A credit application and terms and conditions of trade form the basis of your organisation’s relationship with its customers. They establish the rules of the game, and if a problem occurs with the business relationship, you want to be able to rely on these documents to help resolve the issue. A cost recovery clause is an important element of your terms and conditions, enabling you to claim most of your debt collection costs in the event of payment default.
However, even with a cost recovery clause including full indemnity, it is unlikely that you will recover all of your legal costs in every case. There are a number of reasons for this.
Legal costs are split into two categories. First, there are “scale costs”, these are a schedule of costs set by the Court which are automatically awarded to you when your solicitor secures a default judgment. If your terms and conditions also contain a cost recovery clause, the Court will usually award other costs such as collection agency fees and charges at the same time. These costs will form part of the judgment debt amount which the Court has determined you are owed and upon which you can commence enforcement action. The scale of legal costs are basically a reflection of what the Court thinks the debtor should repay the plaintiff for bringing the action.
Where a matter is more complicated or takes longer to prepare, the resulting costs are called “solicitor–client” costs. These will always be higher than scale costs.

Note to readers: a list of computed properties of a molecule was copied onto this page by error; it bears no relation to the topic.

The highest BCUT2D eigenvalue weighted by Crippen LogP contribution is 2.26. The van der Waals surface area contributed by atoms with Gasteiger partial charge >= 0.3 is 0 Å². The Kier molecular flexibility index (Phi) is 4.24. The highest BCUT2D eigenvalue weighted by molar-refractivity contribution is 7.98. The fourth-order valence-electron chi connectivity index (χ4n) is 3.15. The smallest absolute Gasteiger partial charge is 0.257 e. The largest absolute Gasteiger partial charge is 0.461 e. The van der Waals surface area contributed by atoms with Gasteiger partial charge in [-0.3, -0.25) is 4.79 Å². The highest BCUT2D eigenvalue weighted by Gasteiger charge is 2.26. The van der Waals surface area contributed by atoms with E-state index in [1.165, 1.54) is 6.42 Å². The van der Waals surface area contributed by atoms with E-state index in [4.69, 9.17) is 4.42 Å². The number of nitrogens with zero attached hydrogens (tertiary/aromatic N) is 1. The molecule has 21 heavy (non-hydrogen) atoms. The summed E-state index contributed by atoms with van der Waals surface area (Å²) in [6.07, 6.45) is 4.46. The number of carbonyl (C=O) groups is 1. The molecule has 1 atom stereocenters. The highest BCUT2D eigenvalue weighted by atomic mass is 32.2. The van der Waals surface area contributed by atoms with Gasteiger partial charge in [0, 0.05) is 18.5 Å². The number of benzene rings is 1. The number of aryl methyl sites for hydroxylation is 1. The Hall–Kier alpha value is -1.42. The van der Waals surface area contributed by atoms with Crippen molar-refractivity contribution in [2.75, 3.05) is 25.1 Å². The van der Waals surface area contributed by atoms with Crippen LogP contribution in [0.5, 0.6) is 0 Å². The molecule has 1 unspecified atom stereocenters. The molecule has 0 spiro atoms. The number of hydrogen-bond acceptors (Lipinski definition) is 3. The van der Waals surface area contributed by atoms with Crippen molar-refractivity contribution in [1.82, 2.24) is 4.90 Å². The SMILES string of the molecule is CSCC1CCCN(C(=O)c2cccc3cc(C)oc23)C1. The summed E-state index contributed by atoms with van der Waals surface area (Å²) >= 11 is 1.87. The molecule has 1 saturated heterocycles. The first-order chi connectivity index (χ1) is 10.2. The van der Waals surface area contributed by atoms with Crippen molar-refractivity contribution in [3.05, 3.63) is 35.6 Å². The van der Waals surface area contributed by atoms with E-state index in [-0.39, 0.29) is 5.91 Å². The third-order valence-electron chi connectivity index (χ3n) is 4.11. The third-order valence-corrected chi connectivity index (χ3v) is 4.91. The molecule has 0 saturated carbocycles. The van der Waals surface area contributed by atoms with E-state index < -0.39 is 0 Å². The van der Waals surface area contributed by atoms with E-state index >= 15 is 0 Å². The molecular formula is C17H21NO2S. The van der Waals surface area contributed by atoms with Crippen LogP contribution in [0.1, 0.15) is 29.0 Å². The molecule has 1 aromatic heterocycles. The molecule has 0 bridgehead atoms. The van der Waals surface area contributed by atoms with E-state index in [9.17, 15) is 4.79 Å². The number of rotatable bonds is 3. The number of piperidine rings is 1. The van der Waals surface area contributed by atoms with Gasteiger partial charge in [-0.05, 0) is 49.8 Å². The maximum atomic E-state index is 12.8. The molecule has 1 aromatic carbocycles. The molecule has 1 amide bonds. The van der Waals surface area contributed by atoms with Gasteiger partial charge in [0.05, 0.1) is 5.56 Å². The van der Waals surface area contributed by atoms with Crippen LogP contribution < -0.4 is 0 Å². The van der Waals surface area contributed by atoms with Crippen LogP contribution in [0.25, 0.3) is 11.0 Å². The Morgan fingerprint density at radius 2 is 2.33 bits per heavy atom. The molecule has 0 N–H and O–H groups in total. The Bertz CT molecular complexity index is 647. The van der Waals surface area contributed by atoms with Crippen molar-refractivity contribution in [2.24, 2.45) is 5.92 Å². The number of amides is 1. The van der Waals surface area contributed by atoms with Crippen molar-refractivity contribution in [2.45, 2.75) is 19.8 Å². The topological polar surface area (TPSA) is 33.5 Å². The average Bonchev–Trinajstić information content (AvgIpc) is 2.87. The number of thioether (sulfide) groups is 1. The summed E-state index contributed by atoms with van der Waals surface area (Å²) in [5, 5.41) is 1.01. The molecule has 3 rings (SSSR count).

Even though your terms and conditions may allow for recovery of those solicitor–client costs (on a full indemnity basis), to claim them, your solicitor would need to take the matter to a full hearing and seek orders of the Court with respect to those costs, which in itself adds further costs and delays to the process.
As a rule, unless legal costs are able to be charged at the Court Scale, you will not get all your legal costs awarded on default judgment, and sometimes even after judgment is awarded, there is still work for your solicitor to do in order to finalise the matter.
It is also important to note that the court is unlikely to award the full amount of solicitor–client costs even if your solicitor applies for them and wins. In these circumstances, the Court generally awards “party-party” costs, and the rule of thumb is that party-party costs are about 60% to 65% of the total solicitor-client costs.
The bottom line is that there will always be some out of pocket expenses on a litigated matter. Even on the rare occasion that the Court awards ‘indemnity’ costs, these only cover about 90% of the total solicitor-client costs.
The public policy behind this is simple. The courts rarely agree that a defendant should pay absolutely all of the costs of the plaintiff. That’s because a plaintiff (you) will often seek advice from their solicitor or discuss tactics or options which the defendant (the debtor) shouldn’t pay for because it is specific legal advice passing between you and your solicitor.
The indemnity clauses in the terms and conditions are very useful for negotiation and for matters that settle before they reach Court (which is the majority of matters) but for actual litigated matters, there will always be a gap between what you pay out and what you get back as a result of a successful costs order.
For further information about this subject, or advice on any aspect of debt recovery, please contact Mark Logue on 0409 749 709 or by email at email@example.com
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